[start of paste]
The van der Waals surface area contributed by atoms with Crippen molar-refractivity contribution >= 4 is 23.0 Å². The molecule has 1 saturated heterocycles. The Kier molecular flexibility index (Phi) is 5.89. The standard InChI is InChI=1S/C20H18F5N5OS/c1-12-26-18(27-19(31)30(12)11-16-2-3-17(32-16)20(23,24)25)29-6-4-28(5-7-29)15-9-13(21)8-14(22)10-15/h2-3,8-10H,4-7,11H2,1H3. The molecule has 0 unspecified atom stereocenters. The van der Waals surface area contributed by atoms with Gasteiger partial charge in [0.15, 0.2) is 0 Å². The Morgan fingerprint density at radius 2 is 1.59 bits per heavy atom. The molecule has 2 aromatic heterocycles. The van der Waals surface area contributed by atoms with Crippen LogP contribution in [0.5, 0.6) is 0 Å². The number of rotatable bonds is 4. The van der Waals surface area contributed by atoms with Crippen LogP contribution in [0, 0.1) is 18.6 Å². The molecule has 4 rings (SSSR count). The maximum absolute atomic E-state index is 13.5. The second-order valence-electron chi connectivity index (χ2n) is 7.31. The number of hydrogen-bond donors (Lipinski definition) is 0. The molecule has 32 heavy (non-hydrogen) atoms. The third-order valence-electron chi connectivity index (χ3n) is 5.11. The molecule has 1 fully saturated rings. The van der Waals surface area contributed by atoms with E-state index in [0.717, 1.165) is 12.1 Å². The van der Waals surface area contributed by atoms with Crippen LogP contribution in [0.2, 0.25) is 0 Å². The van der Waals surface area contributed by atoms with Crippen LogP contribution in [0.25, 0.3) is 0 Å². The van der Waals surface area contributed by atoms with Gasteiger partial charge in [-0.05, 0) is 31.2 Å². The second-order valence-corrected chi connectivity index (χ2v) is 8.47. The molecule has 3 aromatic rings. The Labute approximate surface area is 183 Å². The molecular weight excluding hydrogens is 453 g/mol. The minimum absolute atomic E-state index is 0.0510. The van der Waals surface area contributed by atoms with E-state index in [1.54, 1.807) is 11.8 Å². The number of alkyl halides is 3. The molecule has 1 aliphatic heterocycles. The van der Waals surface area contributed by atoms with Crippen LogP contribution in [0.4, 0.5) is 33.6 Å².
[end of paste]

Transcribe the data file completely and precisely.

The van der Waals surface area contributed by atoms with Crippen molar-refractivity contribution >= 4 is 23.0 Å². The molecule has 1 saturated heterocycles. The Kier molecular flexibility index (Phi) is 5.89. The standard InChI is InChI=1S/C20H18F5N5OS/c1-12-26-18(27-19(31)30(12)11-16-2-3-17(32-16)20(23,24)25)29-6-4-28(5-7-29)15-9-13(21)8-14(22)10-15/h2-3,8-10H,4-7,11H2,1H3. The molecule has 0 unspecified atom stereocenters. The van der Waals surface area contributed by atoms with Gasteiger partial charge in [0.15, 0.2) is 0 Å². The Morgan fingerprint density at radius 2 is 1.59 bits per heavy atom. The molecule has 2 aromatic heterocycles. The van der Waals surface area contributed by atoms with Crippen LogP contribution in [0.5, 0.6) is 0 Å². The number of rotatable bonds is 4. The van der Waals surface area contributed by atoms with Crippen LogP contribution in [0, 0.1) is 18.6 Å². The molecule has 4 rings (SSSR count). The maximum absolute atomic E-state index is 13.5. The second-order valence-electron chi connectivity index (χ2n) is 7.31. The number of hydrogen-bond donors (Lipinski definition) is 0. The molecule has 32 heavy (non-hydrogen) atoms. The third-order valence-electron chi connectivity index (χ3n) is 5.11. The molecule has 1 fully saturated rings. The van der Waals surface area contributed by atoms with E-state index in [0.717, 1.165) is 12.1 Å². The van der Waals surface area contributed by atoms with Crippen LogP contribution in [0.2, 0.25) is 0 Å². The van der Waals surface area contributed by atoms with Crippen LogP contribution in [0.25, 0.3) is 0 Å². The van der Waals surface area contributed by atoms with Gasteiger partial charge in [-0.05, 0) is 31.2 Å². The second-order valence-corrected chi connectivity index (χ2v) is 8.47. The molecule has 3 aromatic rings. The Labute approximate surface area is 183 Å². The molecular weight excluding hydrogens is 453 g/mol. The minimum absolute atomic E-state index is 0.0510. The van der Waals surface area contributed by atoms with E-state index in [1.54, 1.807) is 11.8 Å². The number of alkyl halides is 3. The molecule has 1 aliphatic heterocycles. The van der Waals surface area contributed by atoms with Crippen LogP contribution in [0.4, 0.5) is 33.6 Å².